Bostonian Gabriel Frasca began cooking at 15. He studied journalism in college, but at 20, a position with James Beard award-winner Gordon Hamersley introduced him to the world of fine French cooking. Frasca put writing on the back burner. In 1996, working at Paul O’Connell’s Chez Henri, Frasca met Amanda Lydon. The next year, Frasca and Lydon moved to Provence and together apprenticed at Michelin two-star Abbaye de Saint Croix.
Frasca then moved to San Sebastian, Spain, to work with three-star Chef Martin Berasategui. Next stop was Italy’s St. Hubertus, where he helped Chef Norbert Niederkofler earn his first Michelin star. There, Frasca met David Bouley, who invited him to help open, Danube. Frasca moved to Manhattan in 1999 and helped Bouley Bakery earn four stars from The New York Times before launching Danube, a restaurant that received three stars of its own.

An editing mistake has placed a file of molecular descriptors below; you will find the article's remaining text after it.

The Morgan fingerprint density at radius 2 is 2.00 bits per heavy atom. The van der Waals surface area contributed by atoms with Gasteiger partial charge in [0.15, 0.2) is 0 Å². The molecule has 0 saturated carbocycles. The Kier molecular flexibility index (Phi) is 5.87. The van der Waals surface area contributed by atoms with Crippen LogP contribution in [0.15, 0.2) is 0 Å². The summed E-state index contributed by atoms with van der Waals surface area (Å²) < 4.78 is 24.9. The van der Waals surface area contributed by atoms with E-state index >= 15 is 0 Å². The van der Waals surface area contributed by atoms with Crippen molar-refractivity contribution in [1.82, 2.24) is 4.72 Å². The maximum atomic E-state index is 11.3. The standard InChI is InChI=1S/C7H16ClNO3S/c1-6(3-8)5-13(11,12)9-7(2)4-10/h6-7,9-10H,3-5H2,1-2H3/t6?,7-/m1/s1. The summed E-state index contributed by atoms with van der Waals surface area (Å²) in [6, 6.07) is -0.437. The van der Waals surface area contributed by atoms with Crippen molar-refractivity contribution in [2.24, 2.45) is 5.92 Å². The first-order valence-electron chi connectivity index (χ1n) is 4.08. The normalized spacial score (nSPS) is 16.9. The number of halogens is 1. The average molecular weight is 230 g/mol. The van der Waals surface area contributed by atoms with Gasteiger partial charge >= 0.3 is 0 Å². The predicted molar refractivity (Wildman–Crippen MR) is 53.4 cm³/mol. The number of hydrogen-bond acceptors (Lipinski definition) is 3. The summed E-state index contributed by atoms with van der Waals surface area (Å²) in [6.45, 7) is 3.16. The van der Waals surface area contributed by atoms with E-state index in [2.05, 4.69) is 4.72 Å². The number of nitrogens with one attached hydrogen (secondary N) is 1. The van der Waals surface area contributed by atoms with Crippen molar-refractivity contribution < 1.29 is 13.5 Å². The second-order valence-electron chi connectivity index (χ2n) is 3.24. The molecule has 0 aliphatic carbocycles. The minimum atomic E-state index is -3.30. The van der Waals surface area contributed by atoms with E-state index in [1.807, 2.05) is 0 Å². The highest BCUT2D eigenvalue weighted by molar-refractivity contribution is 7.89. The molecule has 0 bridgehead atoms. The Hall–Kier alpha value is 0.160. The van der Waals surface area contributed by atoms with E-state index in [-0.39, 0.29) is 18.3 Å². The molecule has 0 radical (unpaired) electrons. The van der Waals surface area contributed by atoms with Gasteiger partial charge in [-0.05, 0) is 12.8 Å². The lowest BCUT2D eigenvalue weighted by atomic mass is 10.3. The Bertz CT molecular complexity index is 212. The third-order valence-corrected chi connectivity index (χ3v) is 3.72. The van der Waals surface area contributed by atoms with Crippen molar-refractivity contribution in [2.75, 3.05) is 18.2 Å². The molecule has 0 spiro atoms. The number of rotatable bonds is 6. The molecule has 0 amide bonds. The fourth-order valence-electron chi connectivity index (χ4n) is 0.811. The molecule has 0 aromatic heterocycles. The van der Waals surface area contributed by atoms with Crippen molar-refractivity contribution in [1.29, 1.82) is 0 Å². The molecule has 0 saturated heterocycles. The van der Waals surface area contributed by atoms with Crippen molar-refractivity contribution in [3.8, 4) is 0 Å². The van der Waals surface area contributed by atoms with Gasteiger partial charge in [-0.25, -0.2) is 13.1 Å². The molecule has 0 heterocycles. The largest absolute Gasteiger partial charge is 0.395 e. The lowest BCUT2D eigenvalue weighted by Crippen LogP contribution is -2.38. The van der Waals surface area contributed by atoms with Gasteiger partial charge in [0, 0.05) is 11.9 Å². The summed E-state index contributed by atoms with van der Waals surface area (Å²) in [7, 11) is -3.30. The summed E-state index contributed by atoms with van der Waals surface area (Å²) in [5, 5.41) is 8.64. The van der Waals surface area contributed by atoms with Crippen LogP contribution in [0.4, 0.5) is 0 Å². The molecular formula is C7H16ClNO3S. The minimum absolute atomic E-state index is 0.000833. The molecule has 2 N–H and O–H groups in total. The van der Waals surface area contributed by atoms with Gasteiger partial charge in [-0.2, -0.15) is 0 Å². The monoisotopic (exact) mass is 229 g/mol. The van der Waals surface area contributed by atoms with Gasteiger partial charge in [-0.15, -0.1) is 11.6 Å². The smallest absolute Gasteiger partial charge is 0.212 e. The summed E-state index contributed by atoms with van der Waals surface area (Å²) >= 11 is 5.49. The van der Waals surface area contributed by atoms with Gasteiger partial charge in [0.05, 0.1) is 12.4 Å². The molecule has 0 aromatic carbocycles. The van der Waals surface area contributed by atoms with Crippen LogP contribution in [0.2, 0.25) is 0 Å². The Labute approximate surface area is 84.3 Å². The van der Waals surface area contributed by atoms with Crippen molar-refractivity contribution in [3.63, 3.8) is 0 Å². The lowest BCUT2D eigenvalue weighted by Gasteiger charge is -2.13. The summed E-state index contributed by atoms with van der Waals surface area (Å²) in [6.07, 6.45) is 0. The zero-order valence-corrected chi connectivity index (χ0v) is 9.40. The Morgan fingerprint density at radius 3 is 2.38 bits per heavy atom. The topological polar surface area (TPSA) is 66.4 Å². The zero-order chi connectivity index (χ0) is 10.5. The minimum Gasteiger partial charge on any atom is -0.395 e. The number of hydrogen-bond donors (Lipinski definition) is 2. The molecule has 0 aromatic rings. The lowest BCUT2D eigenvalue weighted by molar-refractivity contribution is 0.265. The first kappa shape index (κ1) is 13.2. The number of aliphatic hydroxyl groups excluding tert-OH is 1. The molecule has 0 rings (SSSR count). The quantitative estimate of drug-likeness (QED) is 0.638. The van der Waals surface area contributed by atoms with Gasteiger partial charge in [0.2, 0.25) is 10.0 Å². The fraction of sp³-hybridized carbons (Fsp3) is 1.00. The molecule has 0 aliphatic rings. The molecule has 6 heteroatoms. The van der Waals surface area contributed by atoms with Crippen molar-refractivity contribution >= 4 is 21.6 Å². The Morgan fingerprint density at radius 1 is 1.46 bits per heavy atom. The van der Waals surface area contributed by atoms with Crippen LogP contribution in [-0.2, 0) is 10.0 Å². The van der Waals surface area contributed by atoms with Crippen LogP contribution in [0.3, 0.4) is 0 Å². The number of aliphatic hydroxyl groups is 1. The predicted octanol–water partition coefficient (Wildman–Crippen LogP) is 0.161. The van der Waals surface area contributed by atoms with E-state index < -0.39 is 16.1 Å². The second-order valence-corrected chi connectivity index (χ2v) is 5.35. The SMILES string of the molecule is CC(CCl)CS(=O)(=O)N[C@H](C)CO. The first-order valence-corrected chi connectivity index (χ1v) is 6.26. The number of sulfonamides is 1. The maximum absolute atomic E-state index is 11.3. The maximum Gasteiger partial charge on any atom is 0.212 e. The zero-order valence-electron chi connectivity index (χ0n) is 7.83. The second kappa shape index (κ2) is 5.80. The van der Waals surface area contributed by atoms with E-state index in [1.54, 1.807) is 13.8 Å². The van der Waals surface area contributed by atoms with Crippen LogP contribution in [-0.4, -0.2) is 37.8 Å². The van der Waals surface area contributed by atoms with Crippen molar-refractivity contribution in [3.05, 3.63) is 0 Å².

In 2000, Frasca returned home to Boston and was opening chef at Aquitaine Bis and later chef de cuisine of Radius, which Gourmet magazine named “Top 25 Restaurants in the Country.” Frasca joined Spire as executive chef in November 2003, earning three stars in the Boston Globe. On Nantucket, Frasca finally opened his own place, Ventuno, after successfully reuniting with Lydon at Straight Wharf.